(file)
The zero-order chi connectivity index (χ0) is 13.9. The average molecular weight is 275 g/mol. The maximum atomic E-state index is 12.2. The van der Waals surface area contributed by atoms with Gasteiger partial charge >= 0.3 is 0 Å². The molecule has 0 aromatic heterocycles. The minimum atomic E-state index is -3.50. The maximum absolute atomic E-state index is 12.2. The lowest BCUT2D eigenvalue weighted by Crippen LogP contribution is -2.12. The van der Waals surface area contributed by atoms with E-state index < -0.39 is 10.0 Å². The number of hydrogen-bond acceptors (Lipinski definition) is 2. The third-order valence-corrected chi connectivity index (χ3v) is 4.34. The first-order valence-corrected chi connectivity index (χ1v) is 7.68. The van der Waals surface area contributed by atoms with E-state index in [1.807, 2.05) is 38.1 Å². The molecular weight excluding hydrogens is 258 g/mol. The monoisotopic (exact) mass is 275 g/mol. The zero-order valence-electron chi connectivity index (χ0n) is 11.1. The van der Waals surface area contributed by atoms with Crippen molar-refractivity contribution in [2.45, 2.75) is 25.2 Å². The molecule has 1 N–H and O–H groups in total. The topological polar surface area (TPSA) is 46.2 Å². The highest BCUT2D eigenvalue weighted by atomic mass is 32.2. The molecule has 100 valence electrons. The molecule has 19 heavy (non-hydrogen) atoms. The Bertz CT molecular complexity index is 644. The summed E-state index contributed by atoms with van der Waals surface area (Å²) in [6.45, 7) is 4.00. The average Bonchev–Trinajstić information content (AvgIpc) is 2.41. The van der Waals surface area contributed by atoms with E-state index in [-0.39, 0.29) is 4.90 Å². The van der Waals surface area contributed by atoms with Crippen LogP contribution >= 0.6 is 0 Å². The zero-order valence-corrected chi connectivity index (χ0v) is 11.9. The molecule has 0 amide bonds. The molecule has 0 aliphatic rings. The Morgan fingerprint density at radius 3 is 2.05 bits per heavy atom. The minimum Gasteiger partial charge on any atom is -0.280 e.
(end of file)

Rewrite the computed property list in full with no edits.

The zero-order chi connectivity index (χ0) is 13.9. The average molecular weight is 275 g/mol. The maximum atomic E-state index is 12.2. The van der Waals surface area contributed by atoms with Gasteiger partial charge >= 0.3 is 0 Å². The molecule has 0 aromatic heterocycles. The minimum atomic E-state index is -3.50. The maximum absolute atomic E-state index is 12.2. The lowest BCUT2D eigenvalue weighted by Crippen LogP contribution is -2.12. The van der Waals surface area contributed by atoms with E-state index < -0.39 is 10.0 Å². The number of hydrogen-bond acceptors (Lipinski definition) is 2. The third-order valence-corrected chi connectivity index (χ3v) is 4.34. The first-order valence-corrected chi connectivity index (χ1v) is 7.68. The van der Waals surface area contributed by atoms with E-state index in [1.807, 2.05) is 38.1 Å². The molecular weight excluding hydrogens is 258 g/mol. The monoisotopic (exact) mass is 275 g/mol. The zero-order valence-electron chi connectivity index (χ0n) is 11.1. The van der Waals surface area contributed by atoms with Crippen molar-refractivity contribution in [2.45, 2.75) is 25.2 Å². The molecule has 1 N–H and O–H groups in total. The topological polar surface area (TPSA) is 46.2 Å². The highest BCUT2D eigenvalue weighted by atomic mass is 32.2. The molecule has 100 valence electrons. The molecule has 19 heavy (non-hydrogen) atoms. The Bertz CT molecular complexity index is 644. The summed E-state index contributed by atoms with van der Waals surface area (Å²) in [6.45, 7) is 4.00. The average Bonchev–Trinajstić information content (AvgIpc) is 2.41. The van der Waals surface area contributed by atoms with E-state index in [-0.39, 0.29) is 4.90 Å². The van der Waals surface area contributed by atoms with Crippen LogP contribution >= 0.6 is 0 Å². The zero-order valence-corrected chi connectivity index (χ0v) is 11.9. The molecule has 0 amide bonds. The molecule has 0 aliphatic rings. The Morgan fingerprint density at radius 3 is 2.05 bits per heavy atom. The minimum Gasteiger partial charge on any atom is -0.280 e.